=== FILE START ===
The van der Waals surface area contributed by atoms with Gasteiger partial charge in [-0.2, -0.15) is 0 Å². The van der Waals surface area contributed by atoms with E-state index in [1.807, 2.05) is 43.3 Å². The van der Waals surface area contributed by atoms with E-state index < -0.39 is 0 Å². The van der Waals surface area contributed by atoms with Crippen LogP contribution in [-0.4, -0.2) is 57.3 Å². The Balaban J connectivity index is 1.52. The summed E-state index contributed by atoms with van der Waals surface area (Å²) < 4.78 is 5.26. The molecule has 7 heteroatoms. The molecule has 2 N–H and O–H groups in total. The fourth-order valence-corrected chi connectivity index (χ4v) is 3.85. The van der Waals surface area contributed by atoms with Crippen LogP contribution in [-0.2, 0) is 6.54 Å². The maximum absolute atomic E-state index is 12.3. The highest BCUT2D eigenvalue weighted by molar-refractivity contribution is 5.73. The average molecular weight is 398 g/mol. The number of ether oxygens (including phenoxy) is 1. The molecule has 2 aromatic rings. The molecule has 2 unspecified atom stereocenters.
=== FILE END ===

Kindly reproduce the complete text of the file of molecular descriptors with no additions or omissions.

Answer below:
The van der Waals surface area contributed by atoms with Gasteiger partial charge in [-0.2, -0.15) is 0 Å². The van der Waals surface area contributed by atoms with E-state index in [1.807, 2.05) is 43.3 Å². The van der Waals surface area contributed by atoms with E-state index < -0.39 is 0 Å². The van der Waals surface area contributed by atoms with Crippen LogP contribution in [-0.4, -0.2) is 57.3 Å². The Balaban J connectivity index is 1.52. The summed E-state index contributed by atoms with van der Waals surface area (Å²) < 4.78 is 5.26. The molecule has 7 heteroatoms. The molecule has 2 N–H and O–H groups in total. The fourth-order valence-corrected chi connectivity index (χ4v) is 3.85. The van der Waals surface area contributed by atoms with Crippen LogP contribution in [-0.2, 0) is 6.54 Å². The maximum absolute atomic E-state index is 12.3. The highest BCUT2D eigenvalue weighted by molar-refractivity contribution is 5.73. The average molecular weight is 398 g/mol. The number of ether oxygens (including phenoxy) is 1. The molecule has 2 aromatic rings. The molecule has 2 unspecified atom stereocenters.